3. How represented are D/deaf, disabled and neurodivergent people in the music and live events industries and how can we change this?
I think D/deaf, disabled and neurodivergent people are represented more so now than they were historically however, I still think we have a long way to go. It almost feels like you know they ‘exist’ within the industry but you almost have to look for it. To change this, I think it’s important to have discussions with employers on the importance of being a disability confident employer and allowing conversations around this to reduce the stigma. We should also campaign to ensure that D/deaf, disabled and neurodivergent people are on big festival line ups and are booked for gigs (in a similar vein of getting more female artists headlining large festivals).
The main problem seems to be stigma – I think companies think it’s easier to employ people with ‘no problems’ because they don’t then have to go out of their way to make reasonable adjustments or pay for specialist equipment etc. Having a much-needed conversation to reduce this will work wonders. I’m sure if we educate kindly, we can make a change.
4. How has the Future Leaders initiative brought value to your career and what are your next steps?
The Future Leaders Initiative has brought value to my career because it’s highlighted what I really want to do. Before I started with FL’s, I knew I loved music and wanted to use my Masters degree (in Commercial Music) but didn’t quite know how. Now, I know that I want to be a promoter, work at festivals during the summer months and become a freelancer (ah scary!) in access consultancy for gigs and festivals. It’s also led me to my current role as Disability Support Coordinator at a university which has opened many doors for me. Although this isn’t music related, it’s solidified my passion for accessibility and supporting people with disabilities. Now I know that my options are endless and I am capable of working in ways that make me happy. I have also learned that it’s okay if I work differently to what’s expected from society. Therefore, I have changed the way I work and my expectations of myself and now feel more successful and happy.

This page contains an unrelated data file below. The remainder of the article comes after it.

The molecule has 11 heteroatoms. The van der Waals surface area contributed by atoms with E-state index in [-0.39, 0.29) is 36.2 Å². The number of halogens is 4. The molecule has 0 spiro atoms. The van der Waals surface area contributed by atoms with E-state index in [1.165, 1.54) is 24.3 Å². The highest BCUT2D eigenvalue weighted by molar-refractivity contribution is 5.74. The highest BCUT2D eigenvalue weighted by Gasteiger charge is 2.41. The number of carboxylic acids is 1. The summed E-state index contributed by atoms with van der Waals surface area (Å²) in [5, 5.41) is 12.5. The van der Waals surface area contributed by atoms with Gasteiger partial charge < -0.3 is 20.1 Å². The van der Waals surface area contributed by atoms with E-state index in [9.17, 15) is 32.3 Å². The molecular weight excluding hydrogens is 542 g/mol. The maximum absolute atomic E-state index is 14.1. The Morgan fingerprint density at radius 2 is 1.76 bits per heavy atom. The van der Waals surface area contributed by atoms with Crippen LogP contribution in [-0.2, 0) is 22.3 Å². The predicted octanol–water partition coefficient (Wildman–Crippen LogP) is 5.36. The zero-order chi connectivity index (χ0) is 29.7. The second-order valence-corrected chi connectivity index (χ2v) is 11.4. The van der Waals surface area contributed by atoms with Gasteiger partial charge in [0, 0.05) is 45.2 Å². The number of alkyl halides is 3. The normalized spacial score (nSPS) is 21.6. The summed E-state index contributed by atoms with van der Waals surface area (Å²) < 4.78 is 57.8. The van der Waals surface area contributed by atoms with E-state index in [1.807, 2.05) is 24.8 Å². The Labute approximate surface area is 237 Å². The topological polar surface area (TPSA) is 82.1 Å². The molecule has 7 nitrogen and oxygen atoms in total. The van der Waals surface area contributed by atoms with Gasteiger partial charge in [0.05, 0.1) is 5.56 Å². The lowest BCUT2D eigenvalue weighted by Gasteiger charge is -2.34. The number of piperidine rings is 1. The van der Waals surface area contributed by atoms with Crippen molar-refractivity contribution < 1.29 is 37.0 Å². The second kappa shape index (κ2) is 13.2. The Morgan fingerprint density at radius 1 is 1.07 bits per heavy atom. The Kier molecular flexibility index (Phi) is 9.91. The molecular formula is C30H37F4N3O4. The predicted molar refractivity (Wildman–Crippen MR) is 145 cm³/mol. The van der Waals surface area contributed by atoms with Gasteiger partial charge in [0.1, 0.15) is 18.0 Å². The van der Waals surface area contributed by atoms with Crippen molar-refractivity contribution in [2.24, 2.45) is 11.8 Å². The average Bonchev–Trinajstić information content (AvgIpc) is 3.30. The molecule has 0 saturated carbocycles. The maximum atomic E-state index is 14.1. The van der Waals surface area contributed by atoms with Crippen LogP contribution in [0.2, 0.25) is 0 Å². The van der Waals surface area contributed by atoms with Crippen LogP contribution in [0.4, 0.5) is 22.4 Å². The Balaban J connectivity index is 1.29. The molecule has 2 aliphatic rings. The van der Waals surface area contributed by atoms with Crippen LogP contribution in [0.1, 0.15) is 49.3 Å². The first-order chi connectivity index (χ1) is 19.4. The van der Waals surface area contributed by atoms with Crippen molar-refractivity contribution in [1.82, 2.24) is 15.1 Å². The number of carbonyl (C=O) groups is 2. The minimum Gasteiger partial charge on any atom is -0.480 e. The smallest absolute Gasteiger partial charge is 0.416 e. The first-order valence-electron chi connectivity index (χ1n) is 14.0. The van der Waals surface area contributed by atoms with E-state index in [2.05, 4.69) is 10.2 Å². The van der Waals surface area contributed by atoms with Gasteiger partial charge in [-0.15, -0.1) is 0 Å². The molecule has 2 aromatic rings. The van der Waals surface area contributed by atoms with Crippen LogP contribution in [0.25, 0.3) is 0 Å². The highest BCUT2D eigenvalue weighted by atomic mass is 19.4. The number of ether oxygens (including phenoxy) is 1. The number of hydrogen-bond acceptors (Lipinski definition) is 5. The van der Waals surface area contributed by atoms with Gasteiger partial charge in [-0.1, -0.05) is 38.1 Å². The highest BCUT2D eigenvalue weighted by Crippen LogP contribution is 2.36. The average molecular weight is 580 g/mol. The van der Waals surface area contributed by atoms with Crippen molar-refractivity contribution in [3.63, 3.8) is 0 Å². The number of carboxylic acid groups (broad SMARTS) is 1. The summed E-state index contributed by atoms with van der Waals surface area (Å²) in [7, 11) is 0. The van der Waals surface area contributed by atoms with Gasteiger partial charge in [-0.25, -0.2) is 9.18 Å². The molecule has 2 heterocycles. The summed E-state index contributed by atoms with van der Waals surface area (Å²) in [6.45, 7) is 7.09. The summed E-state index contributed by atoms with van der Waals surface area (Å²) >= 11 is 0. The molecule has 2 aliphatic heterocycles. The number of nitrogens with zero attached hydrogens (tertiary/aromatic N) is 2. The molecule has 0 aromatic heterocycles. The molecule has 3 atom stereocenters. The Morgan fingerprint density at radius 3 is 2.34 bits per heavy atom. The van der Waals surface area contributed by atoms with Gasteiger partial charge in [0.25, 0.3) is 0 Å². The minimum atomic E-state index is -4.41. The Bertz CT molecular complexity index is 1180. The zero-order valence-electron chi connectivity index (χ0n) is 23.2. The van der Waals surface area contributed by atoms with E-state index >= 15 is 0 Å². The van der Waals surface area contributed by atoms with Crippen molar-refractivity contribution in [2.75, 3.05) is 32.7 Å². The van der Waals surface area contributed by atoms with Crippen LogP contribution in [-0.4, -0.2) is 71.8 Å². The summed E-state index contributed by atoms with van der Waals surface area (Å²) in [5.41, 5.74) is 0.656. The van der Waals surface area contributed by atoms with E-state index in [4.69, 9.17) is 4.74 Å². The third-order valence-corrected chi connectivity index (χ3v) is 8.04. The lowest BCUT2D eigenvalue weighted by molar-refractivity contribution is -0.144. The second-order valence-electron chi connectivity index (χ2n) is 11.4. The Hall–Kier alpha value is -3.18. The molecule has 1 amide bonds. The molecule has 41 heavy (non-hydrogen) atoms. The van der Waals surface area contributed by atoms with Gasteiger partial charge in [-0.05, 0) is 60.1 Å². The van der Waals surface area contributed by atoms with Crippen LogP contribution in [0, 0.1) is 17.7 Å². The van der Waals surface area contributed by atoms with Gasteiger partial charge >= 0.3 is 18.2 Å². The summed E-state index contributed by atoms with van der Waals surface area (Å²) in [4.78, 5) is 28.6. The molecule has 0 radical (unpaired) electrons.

My next steps include taking the leap as a freelancer and working at even more festivals!
5. Can you share your favourite highlights so far on your journey as a Future Leader?
- Having the opportunity to work at We Out Here 2022 as part of the Management Support Team. They have invited me back for 2023 so I am so grateful for this!
- Training to be a Disability and Equality trainer – not only did I learn a lot, I felt very inspired by this as it pushed me towards my access consultancy dreams. I look forward to hopefully hosting more sessions. Meeting Phoebe, Paul and Gideon in real life too was lovely!
- Meeting like-minded people in a safe space where we could talk about anything was fantastic!
6. In three words, can you summarise the positive impacts being a Future Leaders has had on you?
Inspiring, motivating, and supportive.